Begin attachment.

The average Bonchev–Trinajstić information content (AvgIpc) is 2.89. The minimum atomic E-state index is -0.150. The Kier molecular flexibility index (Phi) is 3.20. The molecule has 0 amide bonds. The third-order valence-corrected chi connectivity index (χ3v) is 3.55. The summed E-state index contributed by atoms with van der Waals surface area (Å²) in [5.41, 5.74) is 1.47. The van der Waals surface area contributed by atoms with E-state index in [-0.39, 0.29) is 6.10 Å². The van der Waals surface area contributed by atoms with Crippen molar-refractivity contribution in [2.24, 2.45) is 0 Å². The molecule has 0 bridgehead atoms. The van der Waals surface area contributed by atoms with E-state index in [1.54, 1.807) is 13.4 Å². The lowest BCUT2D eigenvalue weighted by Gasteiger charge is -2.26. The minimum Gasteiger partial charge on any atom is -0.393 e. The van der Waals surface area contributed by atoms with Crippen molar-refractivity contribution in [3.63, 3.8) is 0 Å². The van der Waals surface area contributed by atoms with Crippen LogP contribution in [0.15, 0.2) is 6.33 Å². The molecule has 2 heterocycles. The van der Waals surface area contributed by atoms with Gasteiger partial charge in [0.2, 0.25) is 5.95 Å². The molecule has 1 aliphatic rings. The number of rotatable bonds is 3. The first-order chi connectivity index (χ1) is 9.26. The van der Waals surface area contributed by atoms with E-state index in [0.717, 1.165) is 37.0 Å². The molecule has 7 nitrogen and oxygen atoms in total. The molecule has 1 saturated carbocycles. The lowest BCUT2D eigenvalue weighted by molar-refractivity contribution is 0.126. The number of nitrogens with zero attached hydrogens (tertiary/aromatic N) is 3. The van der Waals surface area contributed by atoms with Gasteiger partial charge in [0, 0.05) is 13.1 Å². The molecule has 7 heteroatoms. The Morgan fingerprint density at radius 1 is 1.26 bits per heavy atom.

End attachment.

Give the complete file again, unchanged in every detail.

The average Bonchev–Trinajstić information content (AvgIpc) is 2.89. The minimum atomic E-state index is -0.150. The Kier molecular flexibility index (Phi) is 3.20. The molecule has 0 amide bonds. The third-order valence-corrected chi connectivity index (χ3v) is 3.55. The summed E-state index contributed by atoms with van der Waals surface area (Å²) in [5.41, 5.74) is 1.47. The van der Waals surface area contributed by atoms with E-state index in [-0.39, 0.29) is 6.10 Å². The van der Waals surface area contributed by atoms with Crippen molar-refractivity contribution in [2.24, 2.45) is 0 Å². The molecule has 0 bridgehead atoms. The van der Waals surface area contributed by atoms with E-state index in [1.54, 1.807) is 13.4 Å². The lowest BCUT2D eigenvalue weighted by Gasteiger charge is -2.26. The minimum Gasteiger partial charge on any atom is -0.393 e. The van der Waals surface area contributed by atoms with Crippen molar-refractivity contribution in [3.63, 3.8) is 0 Å². The van der Waals surface area contributed by atoms with Crippen LogP contribution in [0.15, 0.2) is 6.33 Å². The molecule has 2 heterocycles. The van der Waals surface area contributed by atoms with Gasteiger partial charge in [0.2, 0.25) is 5.95 Å². The molecule has 1 aliphatic rings. The number of rotatable bonds is 3. The first-order chi connectivity index (χ1) is 9.26. The van der Waals surface area contributed by atoms with E-state index in [0.717, 1.165) is 37.0 Å². The molecule has 7 nitrogen and oxygen atoms in total. The molecule has 1 saturated carbocycles. The lowest BCUT2D eigenvalue weighted by molar-refractivity contribution is 0.126. The number of nitrogens with zero attached hydrogens (tertiary/aromatic N) is 3. The van der Waals surface area contributed by atoms with Gasteiger partial charge in [0, 0.05) is 13.1 Å². The molecule has 7 heteroatoms. The Morgan fingerprint density at radius 1 is 1.26 bits per heavy atom.